Once you decide to sell your home there are some small, but vital legal procedures that you may not know about. These need to be done right during the process of your sale. If you have sold a house in the past you most likely know that the process of selling personal property is very complex.
When you are transferring a major investment to another, there are several subtle details you should take care of, otherwise they can turn into costly problems if you don't handle them correctly. One common mistake that many home sellers make is not consulting an experienced professional who is versed in the legal procedures that should be followed when selling residential properties.
Hiding concealed defects
All states require that all latent defects should be disclosed to the buyer. This includes defects on the structural system, water and sewer systems, electrical, plumbing, heat and air conditioning systems, insulation defects, infestation, and any hazardous materials.
A latent defect means any material defects in the house or an improvement that can pause as a threat to the safety or health of the home occupants, and or defects that a homebuyer cannot reasonably observe or ascertain through visual observation. Failure to disclose this information is regarded as a violation of healthcare law. Click here to learn more about basic law and courses you can take to become more familiar with them.
Failing to provide the required disclosures to the buyer
The law requires that homebuyers should be issued with Residential Property Disclosures and Disclaimer Statements on or before the signing of the contract. If a buyer is not issued with the Disclaimer Statement and the Residential Property Disclosure, then he or she can easily cancel the contract later. Remember that the Disclaimer Statements and the Residential Property Disclosures are updated every now and then, and it is your responsibility to check with the state authorities to ensure that you are using the recent version.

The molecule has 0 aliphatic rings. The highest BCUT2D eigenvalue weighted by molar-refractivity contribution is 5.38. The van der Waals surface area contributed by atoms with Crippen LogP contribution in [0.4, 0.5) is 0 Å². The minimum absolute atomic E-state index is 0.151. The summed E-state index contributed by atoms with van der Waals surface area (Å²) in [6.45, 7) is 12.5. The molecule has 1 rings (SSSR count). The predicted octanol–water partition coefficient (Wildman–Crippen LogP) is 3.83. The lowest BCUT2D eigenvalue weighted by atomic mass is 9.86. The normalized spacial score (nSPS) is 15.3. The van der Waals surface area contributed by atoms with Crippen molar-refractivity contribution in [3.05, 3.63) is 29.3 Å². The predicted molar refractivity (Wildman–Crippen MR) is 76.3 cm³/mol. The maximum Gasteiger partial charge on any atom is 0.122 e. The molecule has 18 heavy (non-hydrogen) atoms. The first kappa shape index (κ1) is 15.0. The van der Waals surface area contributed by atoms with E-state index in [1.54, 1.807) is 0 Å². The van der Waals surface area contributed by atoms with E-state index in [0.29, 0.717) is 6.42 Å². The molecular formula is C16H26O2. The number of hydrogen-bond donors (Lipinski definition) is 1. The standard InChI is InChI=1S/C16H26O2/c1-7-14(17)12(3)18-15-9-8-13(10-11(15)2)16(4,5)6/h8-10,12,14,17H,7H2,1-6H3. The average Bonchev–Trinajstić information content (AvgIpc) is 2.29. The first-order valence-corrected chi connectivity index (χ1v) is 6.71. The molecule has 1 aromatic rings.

Not using a separate document if you agree to help finance
Most homebuyers require financial assistance, and they can sometimes request the seller to defer receipt of part of the agreed purchasing price of the property through take-back financing. To protect yourself and your investment, you should ensure that the buyer signs a separate promissory document during settlement to indicate that there is a subordinate mortgage on the property. If the promissory note is absent, you will not have any legal recourse if the buyer fails to pay.
Failing to have a contingency plan
When you are selling your house, you should plan on how you will find a new home. This means that you should include a provision that allows you to remain in your home even after the sale until you find another house. You can also indicate a contingency in the contract that states that the contract of selling your house is not valid until you find a new home.
It's easy to avoid these scary legal issues when you have a licensed and experienced real estate agent by your side. We've studied up on the legal issues, so you don't have to.
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This guest post is written by Brooke Chaplan, a freelance writer and blogger. She lives and works out of her home in Los Lunas, New Mexico. She loves the outdoors and spends most her time hiking, biking and gardening. Brooke is available via Twitter @BrookeChaplan.